My camera is SXV-H9 + guide head. I had intended to do guided exposures
    using the Orion 80ED as guide scope, but this can't react fast enough
    to the small errors in the drive system (which can't be PEC trained out
    entirely either). One minute (unguided) track and stack with multiple
    exposures is OK on the 80ED, because of the more forgiving image scale,
    but not satisfactory on the LX200, even with focal reducer (I usually
    get a tail on stars on 50% of images due to the aforementioned lumps
    and bumps in the drive train).

    I've seen the AO-7, it's not compatible with SXV (which I'm very
    pleased with), so I think I'd rather fix the mount.

    ticket...? Bearing in mind I was prepared to spend £6K+ on a 14"
    LX200, I could stretch the budget if it would really work...
    Cheers again
    Beats


  7. #7
    Roger Hamlett's Avatar
    Roger Hamlett Guest

    Default LX200 - best solution to "perfect" tracking

    > "justbeats" <steve_beats@hotmail.com> wrote in message
    OK. The problem here is not that the guider can't respond quickly enough,
    but that the scope can't. You are accelerating/decelerating a heavy lump
    of metal, and this limits how qickly the guide corrections can be made.

    Wait a while.
    Starlight, are launching their own AO system. It is short (much shorter
    than the AO7, which adds a lot to the light path), and produces an
    'absolute' movement (so can be used with a seperate guide scope, or with a
    small OAG - they are offering a tiny OAG, to fit between the AO unit and
    the camera. Terry Platt has had a prototype running for some time, and is
    meant to be showing it at AstroFest in the UK next week. It might be worth
    waiting, and seeing if they announce a 'release date' at this show. :-)

    Your existing guider will work with the G11.
    The G11, does move much smoother than the LX200 ever manages. With the
    Gemini controller, it is possible to get very good movement, which is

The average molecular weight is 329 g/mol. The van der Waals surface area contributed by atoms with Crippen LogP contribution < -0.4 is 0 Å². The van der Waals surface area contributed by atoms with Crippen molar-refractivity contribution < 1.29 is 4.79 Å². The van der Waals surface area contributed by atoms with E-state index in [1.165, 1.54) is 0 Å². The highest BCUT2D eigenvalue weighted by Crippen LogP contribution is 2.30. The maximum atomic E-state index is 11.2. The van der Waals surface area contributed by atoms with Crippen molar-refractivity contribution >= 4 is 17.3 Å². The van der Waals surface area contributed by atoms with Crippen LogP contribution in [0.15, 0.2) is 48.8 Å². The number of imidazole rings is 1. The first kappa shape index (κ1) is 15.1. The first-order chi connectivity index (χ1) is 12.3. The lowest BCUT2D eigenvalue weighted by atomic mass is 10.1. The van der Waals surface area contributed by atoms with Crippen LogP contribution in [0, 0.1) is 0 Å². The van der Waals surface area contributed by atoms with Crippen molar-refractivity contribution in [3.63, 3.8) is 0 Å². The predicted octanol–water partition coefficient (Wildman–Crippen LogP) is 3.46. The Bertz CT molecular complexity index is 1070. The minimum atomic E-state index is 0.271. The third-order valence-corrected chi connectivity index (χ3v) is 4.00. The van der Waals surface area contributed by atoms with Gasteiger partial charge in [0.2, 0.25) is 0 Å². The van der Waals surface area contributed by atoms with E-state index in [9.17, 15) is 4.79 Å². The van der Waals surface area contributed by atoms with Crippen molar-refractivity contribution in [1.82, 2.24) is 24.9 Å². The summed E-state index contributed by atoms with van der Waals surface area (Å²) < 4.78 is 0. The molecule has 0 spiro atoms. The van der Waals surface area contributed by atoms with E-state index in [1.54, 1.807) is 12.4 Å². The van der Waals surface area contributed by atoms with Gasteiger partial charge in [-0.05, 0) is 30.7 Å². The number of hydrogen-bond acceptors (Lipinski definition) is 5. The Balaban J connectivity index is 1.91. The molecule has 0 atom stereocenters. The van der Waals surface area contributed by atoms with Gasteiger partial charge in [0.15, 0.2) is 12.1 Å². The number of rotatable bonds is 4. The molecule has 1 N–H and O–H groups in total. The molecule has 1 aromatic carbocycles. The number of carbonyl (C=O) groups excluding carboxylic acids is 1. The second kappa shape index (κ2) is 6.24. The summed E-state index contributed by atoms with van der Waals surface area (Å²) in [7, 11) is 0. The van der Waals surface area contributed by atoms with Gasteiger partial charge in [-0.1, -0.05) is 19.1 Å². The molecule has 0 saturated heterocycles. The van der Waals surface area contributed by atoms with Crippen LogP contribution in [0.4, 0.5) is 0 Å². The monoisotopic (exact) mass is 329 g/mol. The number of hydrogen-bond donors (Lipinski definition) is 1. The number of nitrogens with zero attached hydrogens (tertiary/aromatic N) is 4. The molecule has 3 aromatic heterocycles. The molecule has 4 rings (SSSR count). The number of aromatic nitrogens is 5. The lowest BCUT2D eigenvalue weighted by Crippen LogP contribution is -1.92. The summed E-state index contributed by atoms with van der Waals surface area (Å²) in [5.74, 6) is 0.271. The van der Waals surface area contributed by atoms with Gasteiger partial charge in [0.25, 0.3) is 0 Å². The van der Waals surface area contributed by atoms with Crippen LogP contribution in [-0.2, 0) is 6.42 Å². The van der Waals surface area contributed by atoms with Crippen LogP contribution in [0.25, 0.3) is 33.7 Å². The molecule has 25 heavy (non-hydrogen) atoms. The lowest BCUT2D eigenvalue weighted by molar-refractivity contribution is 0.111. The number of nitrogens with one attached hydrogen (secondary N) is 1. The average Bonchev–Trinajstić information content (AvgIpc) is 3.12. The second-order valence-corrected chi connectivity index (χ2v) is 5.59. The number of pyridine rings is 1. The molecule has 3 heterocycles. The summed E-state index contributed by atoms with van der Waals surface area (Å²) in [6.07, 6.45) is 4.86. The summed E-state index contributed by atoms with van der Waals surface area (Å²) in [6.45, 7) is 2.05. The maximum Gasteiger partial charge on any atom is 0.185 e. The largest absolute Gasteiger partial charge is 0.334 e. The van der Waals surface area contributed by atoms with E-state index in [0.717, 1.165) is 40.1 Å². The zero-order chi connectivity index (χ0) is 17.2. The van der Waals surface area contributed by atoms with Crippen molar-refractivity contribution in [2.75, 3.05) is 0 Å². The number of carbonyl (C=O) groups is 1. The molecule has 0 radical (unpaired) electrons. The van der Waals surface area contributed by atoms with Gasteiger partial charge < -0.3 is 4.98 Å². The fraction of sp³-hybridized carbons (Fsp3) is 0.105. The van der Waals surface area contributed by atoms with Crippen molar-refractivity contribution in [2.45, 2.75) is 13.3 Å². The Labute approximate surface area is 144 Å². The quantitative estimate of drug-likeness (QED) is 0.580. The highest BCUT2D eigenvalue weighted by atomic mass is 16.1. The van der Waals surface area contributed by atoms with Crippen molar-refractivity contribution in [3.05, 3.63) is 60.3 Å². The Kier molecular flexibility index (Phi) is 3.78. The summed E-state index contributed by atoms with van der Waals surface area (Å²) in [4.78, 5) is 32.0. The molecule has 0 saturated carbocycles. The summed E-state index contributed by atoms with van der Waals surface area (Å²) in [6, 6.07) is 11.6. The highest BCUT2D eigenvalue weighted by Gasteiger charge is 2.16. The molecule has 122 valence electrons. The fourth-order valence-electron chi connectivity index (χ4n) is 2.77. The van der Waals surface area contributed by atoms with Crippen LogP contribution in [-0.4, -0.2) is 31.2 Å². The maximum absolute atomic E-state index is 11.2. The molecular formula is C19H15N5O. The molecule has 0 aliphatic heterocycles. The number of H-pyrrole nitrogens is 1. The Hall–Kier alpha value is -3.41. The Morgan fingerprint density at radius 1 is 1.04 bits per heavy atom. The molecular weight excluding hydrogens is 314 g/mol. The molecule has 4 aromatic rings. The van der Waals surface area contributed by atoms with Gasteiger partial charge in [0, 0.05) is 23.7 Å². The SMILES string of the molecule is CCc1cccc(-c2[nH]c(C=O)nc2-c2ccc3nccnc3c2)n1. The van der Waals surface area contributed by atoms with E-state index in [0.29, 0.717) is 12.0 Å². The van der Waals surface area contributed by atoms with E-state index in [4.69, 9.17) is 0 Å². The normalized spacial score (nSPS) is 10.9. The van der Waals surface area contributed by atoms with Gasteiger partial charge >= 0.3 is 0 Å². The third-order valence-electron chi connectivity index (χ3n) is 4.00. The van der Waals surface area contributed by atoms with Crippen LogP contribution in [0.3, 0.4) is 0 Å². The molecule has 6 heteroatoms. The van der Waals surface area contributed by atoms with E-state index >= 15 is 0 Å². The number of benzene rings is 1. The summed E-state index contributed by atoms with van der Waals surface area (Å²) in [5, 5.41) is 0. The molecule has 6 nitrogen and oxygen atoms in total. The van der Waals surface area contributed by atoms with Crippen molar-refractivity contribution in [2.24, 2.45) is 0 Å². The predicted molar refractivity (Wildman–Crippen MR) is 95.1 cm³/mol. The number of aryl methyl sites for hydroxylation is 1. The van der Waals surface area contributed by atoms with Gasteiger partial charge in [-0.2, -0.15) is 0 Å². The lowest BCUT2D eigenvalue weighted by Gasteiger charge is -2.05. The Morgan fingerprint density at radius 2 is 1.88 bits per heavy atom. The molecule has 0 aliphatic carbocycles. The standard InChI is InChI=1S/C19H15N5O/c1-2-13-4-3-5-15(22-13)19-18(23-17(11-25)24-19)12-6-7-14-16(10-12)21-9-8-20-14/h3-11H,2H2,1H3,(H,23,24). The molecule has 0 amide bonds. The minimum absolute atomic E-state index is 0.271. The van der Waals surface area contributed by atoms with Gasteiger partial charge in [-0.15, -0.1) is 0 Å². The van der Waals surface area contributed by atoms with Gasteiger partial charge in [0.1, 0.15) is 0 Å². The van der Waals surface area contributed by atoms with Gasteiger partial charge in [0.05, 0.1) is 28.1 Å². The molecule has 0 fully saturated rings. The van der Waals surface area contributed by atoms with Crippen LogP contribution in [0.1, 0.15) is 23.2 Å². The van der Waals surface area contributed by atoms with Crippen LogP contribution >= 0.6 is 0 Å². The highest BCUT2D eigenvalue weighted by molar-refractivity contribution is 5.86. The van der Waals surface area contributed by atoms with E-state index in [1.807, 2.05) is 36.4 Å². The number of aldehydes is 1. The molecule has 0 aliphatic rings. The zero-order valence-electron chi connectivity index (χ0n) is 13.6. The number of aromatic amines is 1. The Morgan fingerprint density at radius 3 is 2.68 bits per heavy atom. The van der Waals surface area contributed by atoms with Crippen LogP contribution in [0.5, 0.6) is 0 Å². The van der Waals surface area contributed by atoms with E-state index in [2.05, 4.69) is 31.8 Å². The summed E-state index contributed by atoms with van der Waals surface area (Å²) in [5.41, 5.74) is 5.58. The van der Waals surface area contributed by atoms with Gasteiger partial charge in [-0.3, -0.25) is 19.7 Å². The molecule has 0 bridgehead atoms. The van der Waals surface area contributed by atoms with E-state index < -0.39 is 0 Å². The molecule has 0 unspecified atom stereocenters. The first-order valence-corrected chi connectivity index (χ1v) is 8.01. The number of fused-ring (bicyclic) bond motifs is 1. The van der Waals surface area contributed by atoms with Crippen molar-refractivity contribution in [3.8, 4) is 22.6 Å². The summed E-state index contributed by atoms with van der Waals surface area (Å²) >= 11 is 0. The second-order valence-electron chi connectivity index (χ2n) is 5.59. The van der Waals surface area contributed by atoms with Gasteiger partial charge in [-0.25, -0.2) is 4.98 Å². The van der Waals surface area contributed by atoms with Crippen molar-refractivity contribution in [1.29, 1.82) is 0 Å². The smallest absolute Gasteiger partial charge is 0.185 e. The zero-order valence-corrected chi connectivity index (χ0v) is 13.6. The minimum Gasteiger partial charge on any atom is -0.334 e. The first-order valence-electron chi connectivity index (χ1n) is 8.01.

repeatable, and accurate. It also responds better to guide corrections,
    without the problems of the gearbox becoming unloaded on the LX200 (I
    presume you have got some extra weight on the East fork arm?). However, ou
    really must 'try' the handcontroller, before considering this controller.
    It is very much an 'acquired taste'. The lack of buttons means there is a
    complex menu structure, which on the latter software releases works well,
    but it is not necessarily to everybodies liking.

    Best Wishes



  8. #8
    justbeats's Avatar
    justbeats Guest

    Default LX200 - best solution to "perfect" tracking

    Yowza! I "Googled" to find out more about the prospective Starlight AO
    system you mention - and didn't find anything at all. Have I instigated
    a leaked "product announcement" here?!?!

    It isn't just inertia stopping guiding corrections - it's the time to
    expose/download the guide image too. I've got some very brief
    transients screwing things up. Too quick to correct, but slow enough to
    add tails to the brighter stars.

    An abilty to AO-adapt to images off a piggy-backed scope is new (to
    me), and really cool. This sounds right up my street (guide scope can
    point "elsewhere" for a bright guide star, while the AO system can
    quickly adapt the image hitting the CCD on the main scope)..

    Thanks for the tip. I'll wait! Wonder if Terry needs a beta tester...?


  9. #9
    Steve Sherman's Avatar
    Steve Sherman Guest

    Default LX200 - best solution to "perfect" tracking



    justbeats wrote:

    Lock the mirror and use a auto-guider. That will help, but will not
    make it perfect. There are no gears or motors that are perfect.
    Even dust on gear can cause a tracking error.

    Steve


  10. #10
    Roger Hamlett's Avatar
    Roger Hamlett Guest

    Default LX200 - best solution to "perfect" tracking


    "justbeats" <steve_beats@hotmail.com> wrote in message
    news:1106958343.308120.102070@z14g2000cwz.googlegr oups.com...
    No, it has been discussed on the Starlight Express Yahoo group, for
    months, and there has even been a picture posted of it.
    It probably just hasn't had the 'keywords' right, to have hit Google yet.

    Seriously, with your USB camera, you should be able to take guide images
    of brighter stars, very quickly (actual magnitude depends on the scope
    used, but I have managed over 5fps, at F/6.1, on a C11, at Mag 9.5). The
    download time for the guide frame, is tiny. If you really have tiny 'fast'
    transients, that are quicker than perhaps 0.5 pixel/second, then these may
    well just be dust on your gears (or even metal filings). There were a
    number of cases of lumps of swarf in the main RA gear of the LX200 at
    various times. Cleaning, might help a lot. :-)


    Best Wishes